Twice as sick


Do we have to call it wellness-challenged?

As has been mentioned time and again by the press and the public, local government workers take a lot of time off sick.  Private sector workers do too, but not quite as much as their public sector counterparts.

This is as much news to us as it is to anyone else; i.e. it’s not news at all.  We all know that local government staff are off a fair bit and have a number of ways we are looking at reducing this.  Some well known things include offering incentives to people with 100% attendance, more flexible working (filing whilst doing the splits?!) and simply getting rid of those on long term sick leave.

I know this and many other sickness related facts because I recently attended my organisations’ sickness management training.

Twice.

The first time I attended it was back in April, when I found it interesting if a little unhelpful in its own way.  We spent the morning looking at why it’s important we focus on this, before the afternoon passed listening to people moaning about their own personal team’s examples of sickness.  Some relayed stories which sparked a sense of sympathy, others were barely restrained in their hatred of what they described as ‘work-shy slackers’.

During the session I learnt about some of the numbers involved – how we are working to reduce our average number of sick days down to less than eight per person – and how just a handful of people can cause our numbers to go out so much.  There was precious little in the way of advice however, this was more a presentation morning aimed at those who have fifteen years of management responsibility under their belts but had never wondered where some of their staff were for a few days every month.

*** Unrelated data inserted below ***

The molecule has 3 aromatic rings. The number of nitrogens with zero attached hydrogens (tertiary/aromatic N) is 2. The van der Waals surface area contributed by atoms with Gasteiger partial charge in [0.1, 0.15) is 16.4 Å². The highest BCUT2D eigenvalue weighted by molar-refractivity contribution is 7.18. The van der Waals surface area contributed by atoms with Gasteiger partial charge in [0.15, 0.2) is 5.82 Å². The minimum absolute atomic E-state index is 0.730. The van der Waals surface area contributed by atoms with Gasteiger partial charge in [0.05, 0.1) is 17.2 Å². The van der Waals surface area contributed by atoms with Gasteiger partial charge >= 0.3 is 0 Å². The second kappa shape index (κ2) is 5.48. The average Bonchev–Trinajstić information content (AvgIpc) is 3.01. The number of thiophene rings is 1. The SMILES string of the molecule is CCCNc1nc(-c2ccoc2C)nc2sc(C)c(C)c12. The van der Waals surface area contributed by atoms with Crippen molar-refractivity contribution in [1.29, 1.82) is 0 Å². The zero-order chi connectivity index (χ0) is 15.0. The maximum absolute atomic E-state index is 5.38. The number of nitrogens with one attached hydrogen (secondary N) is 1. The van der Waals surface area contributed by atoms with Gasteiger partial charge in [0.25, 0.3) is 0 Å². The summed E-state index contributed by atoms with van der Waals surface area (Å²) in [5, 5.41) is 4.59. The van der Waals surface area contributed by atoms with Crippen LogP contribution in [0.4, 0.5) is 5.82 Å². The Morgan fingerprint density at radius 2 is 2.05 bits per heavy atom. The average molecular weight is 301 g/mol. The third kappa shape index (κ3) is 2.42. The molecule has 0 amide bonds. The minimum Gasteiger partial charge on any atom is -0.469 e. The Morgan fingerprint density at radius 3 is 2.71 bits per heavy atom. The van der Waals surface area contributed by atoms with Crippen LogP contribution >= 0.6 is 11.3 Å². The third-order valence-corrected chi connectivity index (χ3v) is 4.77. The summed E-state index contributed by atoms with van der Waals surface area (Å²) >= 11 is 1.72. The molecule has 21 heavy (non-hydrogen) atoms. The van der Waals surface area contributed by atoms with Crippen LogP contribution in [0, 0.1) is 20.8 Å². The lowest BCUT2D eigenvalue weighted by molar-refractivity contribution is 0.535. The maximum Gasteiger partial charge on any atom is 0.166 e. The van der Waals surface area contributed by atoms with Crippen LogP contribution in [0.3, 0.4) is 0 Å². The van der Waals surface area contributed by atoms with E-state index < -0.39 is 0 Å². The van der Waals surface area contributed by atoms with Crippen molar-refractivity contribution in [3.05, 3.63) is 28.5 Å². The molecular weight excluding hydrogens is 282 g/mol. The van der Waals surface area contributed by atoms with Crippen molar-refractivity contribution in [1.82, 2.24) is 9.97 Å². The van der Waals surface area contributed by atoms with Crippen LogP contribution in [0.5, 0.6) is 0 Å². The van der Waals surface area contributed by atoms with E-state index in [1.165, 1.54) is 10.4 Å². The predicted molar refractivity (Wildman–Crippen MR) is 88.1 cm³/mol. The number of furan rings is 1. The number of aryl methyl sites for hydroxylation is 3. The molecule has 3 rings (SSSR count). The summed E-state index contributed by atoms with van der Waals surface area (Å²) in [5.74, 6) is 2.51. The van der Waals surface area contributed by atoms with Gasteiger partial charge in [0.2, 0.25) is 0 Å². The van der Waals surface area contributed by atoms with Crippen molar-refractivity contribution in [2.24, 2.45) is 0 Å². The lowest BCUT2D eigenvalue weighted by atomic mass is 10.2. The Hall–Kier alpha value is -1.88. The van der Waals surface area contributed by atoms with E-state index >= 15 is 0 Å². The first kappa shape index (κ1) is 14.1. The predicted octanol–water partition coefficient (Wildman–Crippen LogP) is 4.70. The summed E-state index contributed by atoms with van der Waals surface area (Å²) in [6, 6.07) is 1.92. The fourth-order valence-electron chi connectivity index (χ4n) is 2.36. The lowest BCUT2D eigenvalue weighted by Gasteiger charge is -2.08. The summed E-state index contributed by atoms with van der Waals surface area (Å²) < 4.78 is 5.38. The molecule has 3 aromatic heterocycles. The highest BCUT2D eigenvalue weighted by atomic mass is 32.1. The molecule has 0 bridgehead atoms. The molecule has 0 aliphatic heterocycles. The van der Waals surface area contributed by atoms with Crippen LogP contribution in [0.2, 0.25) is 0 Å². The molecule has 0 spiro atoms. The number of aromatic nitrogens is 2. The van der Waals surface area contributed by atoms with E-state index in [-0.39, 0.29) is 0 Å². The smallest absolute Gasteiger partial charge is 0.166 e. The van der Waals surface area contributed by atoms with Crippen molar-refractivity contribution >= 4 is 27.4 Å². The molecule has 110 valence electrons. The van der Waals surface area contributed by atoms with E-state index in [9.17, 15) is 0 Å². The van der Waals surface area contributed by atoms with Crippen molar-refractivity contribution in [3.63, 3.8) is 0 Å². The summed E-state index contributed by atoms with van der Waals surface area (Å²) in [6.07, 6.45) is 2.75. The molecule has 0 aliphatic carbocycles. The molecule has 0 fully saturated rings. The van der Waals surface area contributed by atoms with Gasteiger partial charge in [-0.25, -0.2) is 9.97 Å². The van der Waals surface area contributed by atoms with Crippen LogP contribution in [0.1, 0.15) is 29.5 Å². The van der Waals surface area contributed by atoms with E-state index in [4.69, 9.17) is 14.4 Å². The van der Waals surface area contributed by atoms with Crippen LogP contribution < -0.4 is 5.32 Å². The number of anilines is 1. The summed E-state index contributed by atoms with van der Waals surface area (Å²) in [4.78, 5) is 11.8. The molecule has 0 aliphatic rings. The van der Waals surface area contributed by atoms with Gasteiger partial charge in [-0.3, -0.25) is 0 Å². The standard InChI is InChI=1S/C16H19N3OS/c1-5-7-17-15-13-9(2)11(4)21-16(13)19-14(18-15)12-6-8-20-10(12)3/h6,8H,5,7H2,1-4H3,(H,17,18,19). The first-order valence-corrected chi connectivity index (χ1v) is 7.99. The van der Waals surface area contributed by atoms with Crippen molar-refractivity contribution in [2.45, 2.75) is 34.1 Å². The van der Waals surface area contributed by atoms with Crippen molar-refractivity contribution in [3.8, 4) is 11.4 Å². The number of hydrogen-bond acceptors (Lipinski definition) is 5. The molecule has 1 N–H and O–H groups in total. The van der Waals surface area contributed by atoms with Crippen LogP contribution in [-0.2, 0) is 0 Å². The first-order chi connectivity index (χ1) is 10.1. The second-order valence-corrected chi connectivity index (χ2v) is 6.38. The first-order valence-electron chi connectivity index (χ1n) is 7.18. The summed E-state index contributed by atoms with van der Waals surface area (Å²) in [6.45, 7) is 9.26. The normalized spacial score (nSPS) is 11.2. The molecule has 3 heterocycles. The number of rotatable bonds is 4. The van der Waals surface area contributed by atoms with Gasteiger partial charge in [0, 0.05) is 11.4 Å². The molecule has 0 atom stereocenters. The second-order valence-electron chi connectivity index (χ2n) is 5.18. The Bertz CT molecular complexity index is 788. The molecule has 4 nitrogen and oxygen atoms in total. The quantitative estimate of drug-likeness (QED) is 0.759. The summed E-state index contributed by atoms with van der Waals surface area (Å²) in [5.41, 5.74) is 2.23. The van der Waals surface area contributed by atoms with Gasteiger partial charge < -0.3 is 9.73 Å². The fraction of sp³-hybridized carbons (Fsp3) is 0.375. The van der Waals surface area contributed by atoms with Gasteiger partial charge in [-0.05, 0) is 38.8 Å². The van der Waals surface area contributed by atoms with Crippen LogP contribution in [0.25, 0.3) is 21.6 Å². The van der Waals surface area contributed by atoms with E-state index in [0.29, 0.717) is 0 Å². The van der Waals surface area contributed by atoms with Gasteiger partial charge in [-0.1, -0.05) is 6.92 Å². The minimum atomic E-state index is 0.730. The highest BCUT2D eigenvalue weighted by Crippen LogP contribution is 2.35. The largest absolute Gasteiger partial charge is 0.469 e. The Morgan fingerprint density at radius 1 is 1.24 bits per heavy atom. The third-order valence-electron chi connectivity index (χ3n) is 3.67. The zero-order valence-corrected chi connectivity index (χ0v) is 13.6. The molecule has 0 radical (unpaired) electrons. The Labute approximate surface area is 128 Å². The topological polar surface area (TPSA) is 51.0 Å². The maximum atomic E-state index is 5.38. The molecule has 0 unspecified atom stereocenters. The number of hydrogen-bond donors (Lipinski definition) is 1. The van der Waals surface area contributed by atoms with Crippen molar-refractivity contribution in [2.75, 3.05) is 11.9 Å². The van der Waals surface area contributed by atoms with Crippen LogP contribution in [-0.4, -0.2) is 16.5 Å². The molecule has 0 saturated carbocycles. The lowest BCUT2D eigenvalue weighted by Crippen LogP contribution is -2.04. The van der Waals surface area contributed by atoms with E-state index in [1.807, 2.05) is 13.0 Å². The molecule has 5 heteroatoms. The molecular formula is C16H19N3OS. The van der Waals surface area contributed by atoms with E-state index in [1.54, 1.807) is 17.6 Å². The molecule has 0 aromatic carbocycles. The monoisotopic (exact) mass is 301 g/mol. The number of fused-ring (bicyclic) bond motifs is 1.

The second time was last week, when I sat through the same course again, delivered by the same trainers, in the same room with the same handouts and the same facts.  I must have looked a little like a HR plant or prodigy to my fellow participants as I seemed to know the answer to every question and understand each activity before it had been explained.

You see, between these two wasted days of my life my team moved from one directorate to another.  This coincided with the big push from the chief exec to combat sickness, so I was told that I had to go on the course in my old directorate OR ELSE.  When I then got sent the same e-mail in my new directorate I explained that I’d recently been on it and enquired if anything had changed; apparently it hadn’t but it was mandatory that I attend OR ELSE.

I nearly bunked off sick.

I’m glad I didn’t though, as I did pick up one interesting tid-bit.  According to our policy, if you are off sick you must call in every day to check in with your manager.  This doesn’t matter if it is for a day or a week, or as I learnt even a month.  I asked if that included things such as a broken leg, where you knew how long you would be off for and that your condition wouldn’t change on a daily basis; according to HR, you still had to call in.

Can you imagine calling in every day for weeks on end, repeating the phrase “yep, it’s still broken.  Speak to you tomorrow”?!  It’s enough to make you feel sick.

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2 Comments on “Twice as sick”

  1. Sue Smith Says:

    I work for a private company with a very stingy leave allowance, 20 days (three of which have to be taken when the office is closed at Christmas. We are only allowed five paid sick days a year. This means they are all taken whether necessary or not but people drag themselves in when they obviously shouldn’t.

    • localgov Says:

      That’s similar to things I heard at both of the sessions. In the past our sick leave was seen as one of the ‘perks’ of working in the public sector. Along with the pension, the job security and relatively stress-free role, sick leave was a reason why many stayed in public service so long.

      People even discussed it in the same way as their leave: “I’ve not taken my two weeks sick leave yet, so I’ll be off towards the end of March”.

      Looks like people might not be staying in public service long term for a number of reasons in the future…


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